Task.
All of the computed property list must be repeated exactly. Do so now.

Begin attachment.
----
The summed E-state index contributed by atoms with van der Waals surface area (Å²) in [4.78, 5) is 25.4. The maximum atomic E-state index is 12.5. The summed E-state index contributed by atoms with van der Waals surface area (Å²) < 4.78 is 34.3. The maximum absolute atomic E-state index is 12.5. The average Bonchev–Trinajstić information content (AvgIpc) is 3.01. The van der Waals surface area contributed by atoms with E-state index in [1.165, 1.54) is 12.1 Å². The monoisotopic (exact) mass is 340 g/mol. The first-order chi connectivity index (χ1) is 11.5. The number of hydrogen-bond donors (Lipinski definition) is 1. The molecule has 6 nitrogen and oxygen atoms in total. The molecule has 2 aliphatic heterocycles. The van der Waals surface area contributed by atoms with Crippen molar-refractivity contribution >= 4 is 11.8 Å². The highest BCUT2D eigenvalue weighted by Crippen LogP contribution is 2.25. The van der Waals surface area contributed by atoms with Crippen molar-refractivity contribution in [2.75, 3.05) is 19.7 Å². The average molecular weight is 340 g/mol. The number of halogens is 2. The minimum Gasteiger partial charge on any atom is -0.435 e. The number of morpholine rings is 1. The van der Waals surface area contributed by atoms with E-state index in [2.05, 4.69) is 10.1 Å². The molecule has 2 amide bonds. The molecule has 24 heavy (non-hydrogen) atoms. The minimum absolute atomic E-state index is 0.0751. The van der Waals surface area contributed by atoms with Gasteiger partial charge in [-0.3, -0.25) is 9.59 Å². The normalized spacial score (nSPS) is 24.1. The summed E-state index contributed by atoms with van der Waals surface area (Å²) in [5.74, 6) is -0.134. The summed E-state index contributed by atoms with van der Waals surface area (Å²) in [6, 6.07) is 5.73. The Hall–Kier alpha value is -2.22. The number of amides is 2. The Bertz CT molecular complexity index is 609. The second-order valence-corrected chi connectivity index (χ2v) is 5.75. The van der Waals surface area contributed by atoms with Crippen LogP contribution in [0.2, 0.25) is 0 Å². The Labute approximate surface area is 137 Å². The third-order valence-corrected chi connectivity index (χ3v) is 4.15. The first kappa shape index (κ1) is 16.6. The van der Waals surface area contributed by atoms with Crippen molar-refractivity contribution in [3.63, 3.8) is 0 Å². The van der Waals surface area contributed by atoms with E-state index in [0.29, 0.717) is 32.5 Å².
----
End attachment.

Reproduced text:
The summed E-state index contributed by atoms with van der Waals surface area (Å²) in [4.78, 5) is 25.4. The maximum atomic E-state index is 12.5. The summed E-state index contributed by atoms with van der Waals surface area (Å²) < 4.78 is 34.3. The maximum absolute atomic E-state index is 12.5. The average Bonchev–Trinajstić information content (AvgIpc) is 3.01. The van der Waals surface area contributed by atoms with E-state index in [1.165, 1.54) is 12.1 Å². The monoisotopic (exact) mass is 340 g/mol. The first-order chi connectivity index (χ1) is 11.5. The number of hydrogen-bond donors (Lipinski definition) is 1. The molecule has 6 nitrogen and oxygen atoms in total. The molecule has 2 aliphatic heterocycles. The van der Waals surface area contributed by atoms with Crippen molar-refractivity contribution >= 4 is 11.8 Å². The highest BCUT2D eigenvalue weighted by Crippen LogP contribution is 2.25. The van der Waals surface area contributed by atoms with Crippen molar-refractivity contribution in [2.75, 3.05) is 19.7 Å². The average molecular weight is 340 g/mol. The number of halogens is 2. The minimum Gasteiger partial charge on any atom is -0.435 e. The number of morpholine rings is 1. The van der Waals surface area contributed by atoms with E-state index in [2.05, 4.69) is 10.1 Å². The molecule has 2 amide bonds. The molecule has 24 heavy (non-hydrogen) atoms. The minimum absolute atomic E-state index is 0.0751. The van der Waals surface area contributed by atoms with Gasteiger partial charge in [-0.3, -0.25) is 9.59 Å². The normalized spacial score (nSPS) is 24.1. The summed E-state index contributed by atoms with van der Waals surface area (Å²) in [5.74, 6) is -0.134. The summed E-state index contributed by atoms with van der Waals surface area (Å²) in [6, 6.07) is 5.73. The Hall–Kier alpha value is -2.22. The number of amides is 2. The Bertz CT molecular complexity index is 609. The second-order valence-corrected chi connectivity index (χ2v) is 5.75. The van der Waals surface area contributed by atoms with Crippen LogP contribution in [0.2, 0.25) is 0 Å². The Labute approximate surface area is 137 Å². The third-order valence-corrected chi connectivity index (χ3v) is 4.15. The first kappa shape index (κ1) is 16.6. The van der Waals surface area contributed by atoms with Crippen molar-refractivity contribution in [3.63, 3.8) is 0 Å². The van der Waals surface area contributed by atoms with E-state index in [0.29, 0.717) is 32.5 Å².